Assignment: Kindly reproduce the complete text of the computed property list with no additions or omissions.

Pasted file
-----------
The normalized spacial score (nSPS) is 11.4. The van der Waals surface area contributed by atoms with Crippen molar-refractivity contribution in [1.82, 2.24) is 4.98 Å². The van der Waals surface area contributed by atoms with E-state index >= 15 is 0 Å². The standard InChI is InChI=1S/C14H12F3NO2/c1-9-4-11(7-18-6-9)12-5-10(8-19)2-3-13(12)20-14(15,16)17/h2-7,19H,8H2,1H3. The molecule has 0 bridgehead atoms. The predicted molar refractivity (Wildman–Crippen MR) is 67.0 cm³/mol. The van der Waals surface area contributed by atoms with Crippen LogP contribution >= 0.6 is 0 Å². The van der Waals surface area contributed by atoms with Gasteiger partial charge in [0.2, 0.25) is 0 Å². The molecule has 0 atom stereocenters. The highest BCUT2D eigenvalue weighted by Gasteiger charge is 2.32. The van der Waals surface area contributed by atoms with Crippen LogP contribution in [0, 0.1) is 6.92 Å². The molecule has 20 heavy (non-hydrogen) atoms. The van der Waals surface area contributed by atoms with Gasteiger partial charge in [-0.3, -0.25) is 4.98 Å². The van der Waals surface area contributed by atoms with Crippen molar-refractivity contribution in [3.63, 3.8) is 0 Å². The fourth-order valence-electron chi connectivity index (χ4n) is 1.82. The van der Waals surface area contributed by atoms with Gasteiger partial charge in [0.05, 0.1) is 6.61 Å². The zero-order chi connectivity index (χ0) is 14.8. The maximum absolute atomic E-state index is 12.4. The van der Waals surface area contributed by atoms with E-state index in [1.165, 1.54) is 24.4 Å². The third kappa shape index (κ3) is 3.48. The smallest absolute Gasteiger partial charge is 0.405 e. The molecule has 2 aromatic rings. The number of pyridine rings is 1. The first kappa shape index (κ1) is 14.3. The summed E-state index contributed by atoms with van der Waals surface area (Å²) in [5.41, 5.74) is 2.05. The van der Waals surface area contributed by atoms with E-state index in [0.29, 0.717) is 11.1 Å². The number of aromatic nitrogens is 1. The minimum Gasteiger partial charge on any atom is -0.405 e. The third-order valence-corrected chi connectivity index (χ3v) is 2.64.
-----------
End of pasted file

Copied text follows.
The normalized spacial score (nSPS) is 11.4. The van der Waals surface area contributed by atoms with Crippen molar-refractivity contribution in [1.82, 2.24) is 4.98 Å². The van der Waals surface area contributed by atoms with E-state index >= 15 is 0 Å². The standard InChI is InChI=1S/C14H12F3NO2/c1-9-4-11(7-18-6-9)12-5-10(8-19)2-3-13(12)20-14(15,16)17/h2-7,19H,8H2,1H3. The molecule has 0 bridgehead atoms. The predicted molar refractivity (Wildman–Crippen MR) is 67.0 cm³/mol. The van der Waals surface area contributed by atoms with Crippen LogP contribution >= 0.6 is 0 Å². The van der Waals surface area contributed by atoms with Gasteiger partial charge in [0.2, 0.25) is 0 Å². The molecule has 0 atom stereocenters. The highest BCUT2D eigenvalue weighted by Gasteiger charge is 2.32. The van der Waals surface area contributed by atoms with Crippen LogP contribution in [0, 0.1) is 6.92 Å². The molecule has 20 heavy (non-hydrogen) atoms. The van der Waals surface area contributed by atoms with Gasteiger partial charge in [-0.3, -0.25) is 4.98 Å². The van der Waals surface area contributed by atoms with Crippen molar-refractivity contribution in [3.63, 3.8) is 0 Å². The fourth-order valence-electron chi connectivity index (χ4n) is 1.82. The van der Waals surface area contributed by atoms with Gasteiger partial charge in [0.05, 0.1) is 6.61 Å². The zero-order chi connectivity index (χ0) is 14.8. The maximum absolute atomic E-state index is 12.4. The van der Waals surface area contributed by atoms with E-state index in [1.165, 1.54) is 24.4 Å². The third kappa shape index (κ3) is 3.48. The smallest absolute Gasteiger partial charge is 0.405 e. The molecule has 2 aromatic rings. The number of pyridine rings is 1. The first kappa shape index (κ1) is 14.3. The summed E-state index contributed by atoms with van der Waals surface area (Å²) in [5.41, 5.74) is 2.05. The van der Waals surface area contributed by atoms with E-state index in [0.29, 0.717) is 11.1 Å². The number of aromatic nitrogens is 1. The minimum Gasteiger partial charge on any atom is -0.405 e. The third-order valence-corrected chi connectivity index (χ3v) is 2.64.